China and the Manila Galleons
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Beginning in the 1570s , silver initiated significant and continuous trade at the global level. Conservative official estimates indicate that Latin America alone produced about 1 5 0 , 0 0 0 tons of silver between 1 5 0 0 and 1800 (Barrett, 1 9 9 0 , 2 3 7 ) , perhaps exceeding 80 per cent of the entire world's production over that time span (Cross, 1 9 8 3 , 3 9 7 ) . And virtually all of it engaged in intercontinental trade. Explanation for the spectacular dominance of silver in the early-modern world economy requires analysis of both the demand and the supply sides of that industry. On the demand side, China was by far the most significant end-market customer. China's paper-money system suffered a crisis in the fourteenth century and had virtually collapsed by the middle of the fifteenth century; silver imports provided a stable substitute for fiduciary money. Thus, a partial explanation for significant demand for silver in China dates to the fifteenth century when silver helped satisfy
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the void created by worthless paper money. China's multi-century appetite for silver did not stem, however, solely from the monetary sector; rather, it grew from a mix of fiscal (government revenues and taxation), monetary (medium of exchange) and private-sector developments. The private sector favoured silver and increasingly taxes became payable in that medium. This trend spread to the government sector, culminating with the Ming dynasty's 'single-lash-of-the-whip' tax system, which consolidated numerous Chinese taxes and specified payment in silver in the middle of the sixteenth century. 1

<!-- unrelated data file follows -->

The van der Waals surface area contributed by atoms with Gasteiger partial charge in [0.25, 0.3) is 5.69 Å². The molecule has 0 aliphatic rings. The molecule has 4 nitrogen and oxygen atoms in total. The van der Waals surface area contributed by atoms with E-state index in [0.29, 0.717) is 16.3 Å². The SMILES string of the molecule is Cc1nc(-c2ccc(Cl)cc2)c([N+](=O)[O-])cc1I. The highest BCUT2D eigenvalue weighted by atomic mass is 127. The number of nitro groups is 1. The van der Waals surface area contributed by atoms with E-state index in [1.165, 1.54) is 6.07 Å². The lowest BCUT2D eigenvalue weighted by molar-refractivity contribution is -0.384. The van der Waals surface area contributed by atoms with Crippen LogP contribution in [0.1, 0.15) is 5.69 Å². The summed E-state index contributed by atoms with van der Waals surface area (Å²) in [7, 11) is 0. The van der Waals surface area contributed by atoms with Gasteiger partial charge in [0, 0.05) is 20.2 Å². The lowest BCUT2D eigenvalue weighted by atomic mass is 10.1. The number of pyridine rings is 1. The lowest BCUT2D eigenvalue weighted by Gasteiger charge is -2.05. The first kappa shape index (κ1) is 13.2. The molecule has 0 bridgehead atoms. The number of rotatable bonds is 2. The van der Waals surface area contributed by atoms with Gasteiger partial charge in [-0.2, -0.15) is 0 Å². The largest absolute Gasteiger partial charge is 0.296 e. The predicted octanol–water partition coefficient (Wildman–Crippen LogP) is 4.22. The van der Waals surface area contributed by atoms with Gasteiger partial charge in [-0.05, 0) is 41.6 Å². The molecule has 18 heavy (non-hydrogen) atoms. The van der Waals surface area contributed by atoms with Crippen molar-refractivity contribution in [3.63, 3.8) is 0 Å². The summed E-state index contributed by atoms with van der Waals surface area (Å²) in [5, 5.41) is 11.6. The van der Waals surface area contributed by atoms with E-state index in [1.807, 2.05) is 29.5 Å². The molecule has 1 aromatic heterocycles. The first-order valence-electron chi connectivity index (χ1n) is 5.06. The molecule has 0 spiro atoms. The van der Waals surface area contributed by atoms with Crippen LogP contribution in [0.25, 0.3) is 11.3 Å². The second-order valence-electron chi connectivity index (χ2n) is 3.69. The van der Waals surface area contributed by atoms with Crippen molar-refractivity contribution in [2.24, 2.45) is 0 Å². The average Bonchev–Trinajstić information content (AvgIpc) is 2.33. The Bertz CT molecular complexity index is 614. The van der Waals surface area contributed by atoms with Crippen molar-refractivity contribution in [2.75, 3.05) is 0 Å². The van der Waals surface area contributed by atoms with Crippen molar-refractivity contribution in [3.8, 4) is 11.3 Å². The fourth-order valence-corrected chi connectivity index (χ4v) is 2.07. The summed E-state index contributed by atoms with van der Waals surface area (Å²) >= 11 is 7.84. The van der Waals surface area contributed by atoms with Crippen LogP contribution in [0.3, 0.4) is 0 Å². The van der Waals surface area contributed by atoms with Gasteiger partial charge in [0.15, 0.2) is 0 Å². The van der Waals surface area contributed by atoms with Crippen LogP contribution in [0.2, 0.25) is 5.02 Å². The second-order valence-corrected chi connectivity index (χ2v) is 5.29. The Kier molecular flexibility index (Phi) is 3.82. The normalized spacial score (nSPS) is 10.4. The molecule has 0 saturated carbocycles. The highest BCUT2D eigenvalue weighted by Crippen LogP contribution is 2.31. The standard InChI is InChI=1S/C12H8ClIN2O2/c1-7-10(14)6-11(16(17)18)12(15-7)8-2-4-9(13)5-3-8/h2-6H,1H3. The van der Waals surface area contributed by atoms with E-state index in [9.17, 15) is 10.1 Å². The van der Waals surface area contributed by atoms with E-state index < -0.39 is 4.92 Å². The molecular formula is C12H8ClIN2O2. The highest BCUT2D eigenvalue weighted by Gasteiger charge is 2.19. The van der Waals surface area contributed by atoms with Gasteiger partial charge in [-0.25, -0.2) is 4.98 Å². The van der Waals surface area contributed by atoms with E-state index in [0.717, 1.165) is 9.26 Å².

On the supply side of the equation, silver originated mostly from Peru and Mexico in the West, and Japan (especially in the late sixteenth and early seventeenth centuries) in the East. Supplies were controlled by the Spanish Emperor and the Shogun. Both indirectly sold to China. Political hostilities precluded direct official trade of Japanese silver into the Chinese market by merchants of either country, although private Chinese merchants did call on Nagasaki. 2 That role fell to European and other Asian intermediaries in the Sino-Japanese silver trade.